This article was published in the Summer 1997 issue of Formulations
by the Free Nation Foundation
Somaliland: Some Useful Background
a review of
The Road to Hell
by Michael Maren
Free Press, 1997
reviewed by Marc D. Joffe
for the New Country Foundation

 (to table of contents of FNF archives)

Recently, NCF supporters have focused on Somaliland, the northern part of what was once Somalia. Although we know that some of Somaliland's leaders are willing to host some sort of libertarian entity, we know very little about the people who live in that part of the world or how they might react to a group of western settlers. A recently published book, The Road to Hell: The Ravaging Effects of Foreign Aid and International Charity by Michael Maren, provides some useful perspective.

Maren offers a devastating indictment of western food aid programs—both public and private—with a particular focus on the Somalia experience. The author suggests that western food aid programs destroyed much of the Somali economy and society, and contributed to the breakdown of civil order in that nation during the late 1980s and early 1990s.

Libertarians familiar with development economics will anticipate many of Maren's arguments, but will still be shocked by the overall picture of incompetence and mendacity painted by this former aid worker who has spent most of the last in 15 years in Africa. The book introduces us to UN officials, Somali ministers and leaders of respected charities, who are far more interested in maintaining the flow of aid money than in promoting the Somali public welfare.

As Maren points out, western food aid is motivated by the need to dispose of agricultural surpluses, rather than the requirements of starving Africans. Much of the food is stolen by government officials or rebel troops, and then sold at market. As a result, a parasitic warrior class is enriched at the expense of local farmers. Also profiting from the aid system are shipping companies, who overcharge government agencies to ship the food, and on-site contractors—usually foreign—who make enough money by providing logistical support that they can frequent the local prostitutes.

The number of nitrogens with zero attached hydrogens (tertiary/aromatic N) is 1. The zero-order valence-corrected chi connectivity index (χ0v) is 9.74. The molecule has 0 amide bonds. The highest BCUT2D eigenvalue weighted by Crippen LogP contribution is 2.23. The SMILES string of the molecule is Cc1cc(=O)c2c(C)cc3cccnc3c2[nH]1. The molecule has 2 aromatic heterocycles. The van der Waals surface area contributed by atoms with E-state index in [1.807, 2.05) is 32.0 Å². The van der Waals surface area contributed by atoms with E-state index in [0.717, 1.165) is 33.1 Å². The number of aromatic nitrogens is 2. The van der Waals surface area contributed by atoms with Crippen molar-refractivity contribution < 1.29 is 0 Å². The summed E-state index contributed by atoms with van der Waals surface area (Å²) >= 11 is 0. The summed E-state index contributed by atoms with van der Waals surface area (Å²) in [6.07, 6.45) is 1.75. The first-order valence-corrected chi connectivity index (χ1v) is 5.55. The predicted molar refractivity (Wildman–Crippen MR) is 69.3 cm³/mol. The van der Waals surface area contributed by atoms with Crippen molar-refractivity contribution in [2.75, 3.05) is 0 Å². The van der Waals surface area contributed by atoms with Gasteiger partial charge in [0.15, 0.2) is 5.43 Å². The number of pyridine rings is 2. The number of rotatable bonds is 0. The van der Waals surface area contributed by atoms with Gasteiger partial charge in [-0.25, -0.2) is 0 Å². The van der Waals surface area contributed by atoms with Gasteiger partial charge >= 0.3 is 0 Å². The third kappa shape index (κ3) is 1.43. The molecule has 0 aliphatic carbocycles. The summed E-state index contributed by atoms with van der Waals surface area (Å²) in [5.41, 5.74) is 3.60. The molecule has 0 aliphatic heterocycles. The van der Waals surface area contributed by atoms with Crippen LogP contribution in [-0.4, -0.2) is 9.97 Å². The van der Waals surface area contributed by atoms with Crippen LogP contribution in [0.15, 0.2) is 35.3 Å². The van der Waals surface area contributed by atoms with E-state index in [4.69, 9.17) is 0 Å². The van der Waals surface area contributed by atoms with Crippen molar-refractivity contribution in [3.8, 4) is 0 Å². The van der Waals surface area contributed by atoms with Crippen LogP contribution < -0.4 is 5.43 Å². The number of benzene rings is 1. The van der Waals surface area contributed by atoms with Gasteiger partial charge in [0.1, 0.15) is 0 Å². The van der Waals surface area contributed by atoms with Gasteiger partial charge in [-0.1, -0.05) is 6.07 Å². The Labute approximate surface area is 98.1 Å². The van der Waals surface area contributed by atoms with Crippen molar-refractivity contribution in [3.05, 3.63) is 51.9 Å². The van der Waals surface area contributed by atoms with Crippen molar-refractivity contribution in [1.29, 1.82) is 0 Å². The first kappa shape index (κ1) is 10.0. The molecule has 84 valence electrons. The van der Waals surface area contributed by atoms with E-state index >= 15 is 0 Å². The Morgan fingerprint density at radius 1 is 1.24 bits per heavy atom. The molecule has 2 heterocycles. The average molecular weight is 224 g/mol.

International organizations also fund programs intended to promote local agriculture. However, Maren provides evidence that these programs are so poorly managed that they are more likely to frustrate rather than help local beneficiaries.

Somalis who've had the opportunity to deal with Westerners in recent years have undoubtedly become cynical. Many Westerners took advantage of the aid system to enrich themselves, at the expense of intended beneficiaries. Others were merely naive, thinking they were helping matters, while in fact they were part of a system that was doing quite the opposite.

Settlers of a potential new country in this region will have to face attitudes shaped by these exposures. It may take many years before local residents will become accustomed to dealing with Westerners in the open, win-win atmosphere of the marketplace. D

 (to table of contents of FNF archives)   (to top of page)